Recall that after presenting the vision of the risen Christ in glory in OS 35, St Hesychios then discussed how a sinning mind might lose the fruits of the vision. He then turned to humility as a guard against sin, and repentance as a cure for sin. Now he is returning to a basic outline of his method and saying: ‘If you are not negligent in practising this method even after such an exalted vision as the vision of the risen Christ that I just described, then you will be safe from the Devil and his forces.’ For we are not immune to the temptations of the Devil even after such a vision, and, indeed, the temptations may be stronger and more serious after such a vision, not weaker and more trivial.
Emphasizing the role of prayer to Jesus Christ our God, St Hesychios continues:
For a better help beside Jesus you will not find in your whole life. For he alone, the Lord, knows, as God, the villainies of the demons and their crafts and stratagems.
The Jesus Prayer is clearly much more than a mantra. Clearly, there is a very important element of invocation in St Hesychios’ doctrine of the repetition of the Jesus Prayer.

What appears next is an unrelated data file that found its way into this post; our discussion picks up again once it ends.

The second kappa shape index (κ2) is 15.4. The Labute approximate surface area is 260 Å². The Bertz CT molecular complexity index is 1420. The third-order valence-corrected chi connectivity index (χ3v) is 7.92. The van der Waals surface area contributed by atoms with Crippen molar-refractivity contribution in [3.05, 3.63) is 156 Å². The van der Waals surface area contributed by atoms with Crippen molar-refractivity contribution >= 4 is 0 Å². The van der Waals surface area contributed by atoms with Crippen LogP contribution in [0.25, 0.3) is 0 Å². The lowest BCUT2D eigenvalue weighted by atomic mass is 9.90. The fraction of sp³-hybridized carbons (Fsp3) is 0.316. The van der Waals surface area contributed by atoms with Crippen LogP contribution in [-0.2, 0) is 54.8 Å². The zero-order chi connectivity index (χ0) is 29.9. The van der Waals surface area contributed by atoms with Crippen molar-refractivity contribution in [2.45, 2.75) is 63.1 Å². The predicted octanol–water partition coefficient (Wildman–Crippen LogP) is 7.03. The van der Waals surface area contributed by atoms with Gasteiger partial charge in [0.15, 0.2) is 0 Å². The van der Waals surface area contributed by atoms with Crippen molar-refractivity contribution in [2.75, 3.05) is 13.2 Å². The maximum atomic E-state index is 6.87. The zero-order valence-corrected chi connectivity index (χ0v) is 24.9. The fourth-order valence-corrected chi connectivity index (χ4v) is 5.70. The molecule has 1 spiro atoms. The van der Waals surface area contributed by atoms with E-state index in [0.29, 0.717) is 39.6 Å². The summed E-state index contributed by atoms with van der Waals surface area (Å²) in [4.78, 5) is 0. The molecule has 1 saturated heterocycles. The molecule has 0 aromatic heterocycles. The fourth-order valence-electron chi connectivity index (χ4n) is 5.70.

We mentioned ‘mantra’. We are not Buddhists or Hindus, but ‘mantra’ is now a well-known word. To us, ‘mantra’ conveys the repetition of a formula which introduces certain mental representations into the intellect. The mantra’s effect is considered to depend on the constant repetitive play of those mental representations on the intellect and, indeed, on the whole soul. Being the repetition of a specific formula which conveys specific mental representations into the intellect, the Jesus Prayer does not lack this aspect. However, in making use of the word ‘mantra’, we are doing so for ease of communication. We do not wish to introduce syncretistic thoughts into the minds of any of our beloved Orthodox readers. But we doubt that they will not have heard the word ‘mantra’ and it behoves us to explain the similarities and differences between a Buddhist or Hindu mantra—or even the Sufi zikr—and the Jesus Prayer. They are not the same. But they have this in common, that each method causes the play of mental representations in the intellect and soul. We put Christian mental representations to work in the soul; they, Buddhist, Hindu, or even—in the zikr of Sufism—Muslim mental representations. Our use is inserted into an Orthodox faith and way of life that strongly emphasizes that other aspect of our Orthodox use of the Jesus Prayer: the invocation of Jesus Christ, the Word of God made flesh, who was crucified, suffered and was buried, who rose again on the third day in fulfilment of the Scriptures, and who ascended into the Heavens, whence he will come again in glory to judge the living and the dead, and of whose kingdom there shall be no end.